My last example is from 2013 where a popular initiative – called fat cat initiative – was accepted with 68,0%. In the history of Switzerland, this was the highest score for a popular initiative which was not supported by the government. The subject turned around the excessive salaries of top managers. The vote was a kind of protest against the parallel world in Switzerland, formed by the top managers of big enterprises and their sponsors. Ordinary Swiss people have no access to this world, which functions in its own way. I would think that few people have the illusion that the acceptance of this popular initiative will change much. But it was a warning to this parallel world, indicating that the population is not completely defenceless against them.
In the light of the Swiss experiences, let me make some comments about the most famous popular vote in the world of the last years, namely the vote on Brexit of June 2016. Recall that the participation was 72.2% and the result was 51.9% to 48.1%. In the international press, this was characterized as a close vote. Moreover, prominent politicians, for example former prime minister Blair, almost immediately demanded a repetition of the vote, based among other things on online petitions. From my point of view, this all is nonsense. A difference of 3.8% cannot be judged as close, considering also the high participation and the fact that the British government was against Brexit. The actual prime minister Johnson may be what he is, but for me, his main argument – that one has to respect the popular vote on Brexit – is completely legitimate.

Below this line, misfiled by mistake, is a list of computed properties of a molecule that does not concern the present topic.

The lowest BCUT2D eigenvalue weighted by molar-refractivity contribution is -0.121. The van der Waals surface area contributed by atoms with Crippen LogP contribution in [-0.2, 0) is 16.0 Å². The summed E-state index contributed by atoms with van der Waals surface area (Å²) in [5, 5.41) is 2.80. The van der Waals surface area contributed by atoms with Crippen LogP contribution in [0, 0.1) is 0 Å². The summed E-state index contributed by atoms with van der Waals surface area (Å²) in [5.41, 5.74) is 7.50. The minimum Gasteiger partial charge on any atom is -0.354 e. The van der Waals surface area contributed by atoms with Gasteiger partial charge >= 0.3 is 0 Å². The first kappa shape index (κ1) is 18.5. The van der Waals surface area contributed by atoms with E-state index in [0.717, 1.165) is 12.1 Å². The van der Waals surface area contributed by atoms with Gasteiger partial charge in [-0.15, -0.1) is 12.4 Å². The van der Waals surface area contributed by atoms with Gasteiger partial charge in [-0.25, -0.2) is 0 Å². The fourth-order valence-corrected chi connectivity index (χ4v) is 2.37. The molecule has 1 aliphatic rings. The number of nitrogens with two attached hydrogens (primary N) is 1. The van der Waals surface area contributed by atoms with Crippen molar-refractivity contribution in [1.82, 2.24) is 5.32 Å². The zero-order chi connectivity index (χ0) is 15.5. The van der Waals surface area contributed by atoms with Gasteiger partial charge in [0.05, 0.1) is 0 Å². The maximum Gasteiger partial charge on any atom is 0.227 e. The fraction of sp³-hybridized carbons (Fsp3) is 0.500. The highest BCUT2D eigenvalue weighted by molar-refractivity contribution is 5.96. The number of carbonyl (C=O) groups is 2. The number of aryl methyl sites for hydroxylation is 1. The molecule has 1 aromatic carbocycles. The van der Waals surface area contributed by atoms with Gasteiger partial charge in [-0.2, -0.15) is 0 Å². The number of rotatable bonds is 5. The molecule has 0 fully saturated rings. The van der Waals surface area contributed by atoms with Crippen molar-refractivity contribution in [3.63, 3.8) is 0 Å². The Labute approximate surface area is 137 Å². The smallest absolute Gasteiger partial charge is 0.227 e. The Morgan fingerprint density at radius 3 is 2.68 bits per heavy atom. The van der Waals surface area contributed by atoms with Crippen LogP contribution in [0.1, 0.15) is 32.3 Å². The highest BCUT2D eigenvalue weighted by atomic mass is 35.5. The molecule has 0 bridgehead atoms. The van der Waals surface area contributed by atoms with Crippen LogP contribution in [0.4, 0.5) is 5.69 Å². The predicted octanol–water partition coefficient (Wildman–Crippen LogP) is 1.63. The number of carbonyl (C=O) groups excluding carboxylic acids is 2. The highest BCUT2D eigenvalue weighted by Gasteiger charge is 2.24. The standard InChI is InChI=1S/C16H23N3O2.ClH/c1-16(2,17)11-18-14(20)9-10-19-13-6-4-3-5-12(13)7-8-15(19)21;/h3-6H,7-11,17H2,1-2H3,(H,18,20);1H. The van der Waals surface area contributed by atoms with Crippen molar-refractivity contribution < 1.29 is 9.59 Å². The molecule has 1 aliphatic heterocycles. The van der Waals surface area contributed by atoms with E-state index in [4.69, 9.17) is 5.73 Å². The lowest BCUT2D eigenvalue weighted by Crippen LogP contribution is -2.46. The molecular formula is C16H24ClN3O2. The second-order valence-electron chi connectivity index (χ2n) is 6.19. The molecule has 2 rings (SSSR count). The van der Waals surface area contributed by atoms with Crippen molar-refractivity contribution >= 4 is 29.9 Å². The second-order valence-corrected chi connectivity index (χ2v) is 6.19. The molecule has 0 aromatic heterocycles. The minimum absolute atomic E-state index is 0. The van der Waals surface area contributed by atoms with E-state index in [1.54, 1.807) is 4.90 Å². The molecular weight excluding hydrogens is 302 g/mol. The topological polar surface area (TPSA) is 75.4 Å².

A government of national unity